I’ve often thought that engaging in artistic projects feels like wrestling a crocodile. Initially, you don’t suspect a thing, then suddenly, it takes hold of you with a vice-like grip, it won’t let you go and it won’t let you let go of it. The rest of the world seemingly stands still and becomes irrelevant, as you defend yourself against and fight with the crocodile. There is struggle and a lot of thrashing about. You spend a lot of energy trying to get to grips with it and to make things go your way. Eventually, one of you wins. Either you disengage, injured and never go back to the project ever again, or you emerge victorious, having completed the art work.
The fight usually starts when you’re not feeling your most energetic or at your best. You are plunged into it, unprepared, but you must do your best, no matter what happens. All the while, you have no idea whether you are winning or losing, or whether the outcome will be happy, or tragic. There is a sense of urgent desperation throughout, with you needing to think quickly to react, as each twist and turn happens. You know your adversary is formidable and you may doubt that you have the strength and courage to overcome the jaws of the crocodile. Without doubt, you have to draw on every inner reserve you have, to avoid oblivion.
You can come to fear the bite of that crocodile. You will try everything to procrastinate, to avoid engaging with it. If the crocodile is sleeping, you won’t want to wake it up. If it makes an unexpected lunge at you, you might try to evade it, until it takes hold of you completely and you’re in the focused, all-encompassing, metaphorical fight to the death (only nobody actually dies). Eventually, even the procrastination, itself, becomes fatiguing. Sometimes, the crocodile bites because you’re too exhausted, by all the procrastination exercises, to prevent it.
Creating is such an abstract process. This was posted on Facebook, by Ultravox’s Billy Currie, just yesterday:
“I have nine tracks going now for my next new music. Keep it NEW guys!! Some are sketches and now need to be developed. I am still always amazed at how when I leave a track and come back to it later that I really do get a completely different perspective on the vibe. I can do simple adjustments or get further ideas right there.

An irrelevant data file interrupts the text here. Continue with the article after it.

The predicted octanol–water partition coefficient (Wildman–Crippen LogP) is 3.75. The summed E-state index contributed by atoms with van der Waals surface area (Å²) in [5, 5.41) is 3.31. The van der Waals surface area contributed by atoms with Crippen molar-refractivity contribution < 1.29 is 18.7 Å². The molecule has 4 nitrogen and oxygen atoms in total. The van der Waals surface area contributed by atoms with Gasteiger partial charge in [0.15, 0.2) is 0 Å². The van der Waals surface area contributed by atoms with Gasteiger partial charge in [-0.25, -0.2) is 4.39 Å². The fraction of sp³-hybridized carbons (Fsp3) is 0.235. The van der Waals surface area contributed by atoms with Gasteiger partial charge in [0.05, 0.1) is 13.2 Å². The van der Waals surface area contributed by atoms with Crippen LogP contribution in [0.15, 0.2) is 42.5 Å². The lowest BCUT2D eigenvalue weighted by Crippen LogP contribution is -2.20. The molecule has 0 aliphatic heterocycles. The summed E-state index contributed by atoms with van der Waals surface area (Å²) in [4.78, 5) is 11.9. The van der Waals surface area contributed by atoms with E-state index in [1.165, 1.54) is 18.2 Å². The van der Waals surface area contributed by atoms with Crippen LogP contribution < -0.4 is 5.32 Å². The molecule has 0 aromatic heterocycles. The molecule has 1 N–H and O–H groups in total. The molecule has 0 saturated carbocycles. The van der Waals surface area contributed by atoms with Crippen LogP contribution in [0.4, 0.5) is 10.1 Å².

I have been looking closely at the harmonic structures and melodies from my Unearthed music. I feel that some areas that I went into are now stimulating me into going further down some of those directions.
I wrote that music in a very intense period from September 1996 to September 1997. At Canalot Studios. When I finish music I tend to move on and not look back. As a composer I now think it is healthy to look back at points in my music creation. Whatever I do it will be new. Not some variation on a theme. Always hated those especially in the classical world.
This album has felt very hard to move along and develop. Sticky, with long periods of very little inspiration. Then all of a sudden the body of work is here!
The process is so abstract that I forget how abstract it really is!”
Guitarist and composer, Neil Zazza, posted this on Facebook, also yesterday:
“In the studio today in what will close the demo chapter on the first six songs for the new CD. I’ve wrestled, constructed, deconstructed, rewrote, swore like a f’n sailor at my computer screen and finally am extremely happy with the new material. I really feel it’s my best work to date as my perfectionistic focus was on the songs and sections like it’s never been. I’ve been fanatical and unbending as my focus has narrowed with every release. In any case, I’ve still got a long way to go before a release (not to mention writing more songs) and there is no eminent drop date yet, BUT…the band will be taking the tunes on a live run with our US dates next month. We’ll be in the studio immediately after to capture the energy and I’ll carry this even further by playing and tweaking my leads and melodies in performance when I tour Asia in October. Man, it’s exciting for me and I can’t wait for you all to share in this with me. Have a great Saturday!”
Everybody winds up wrestling the crocodile.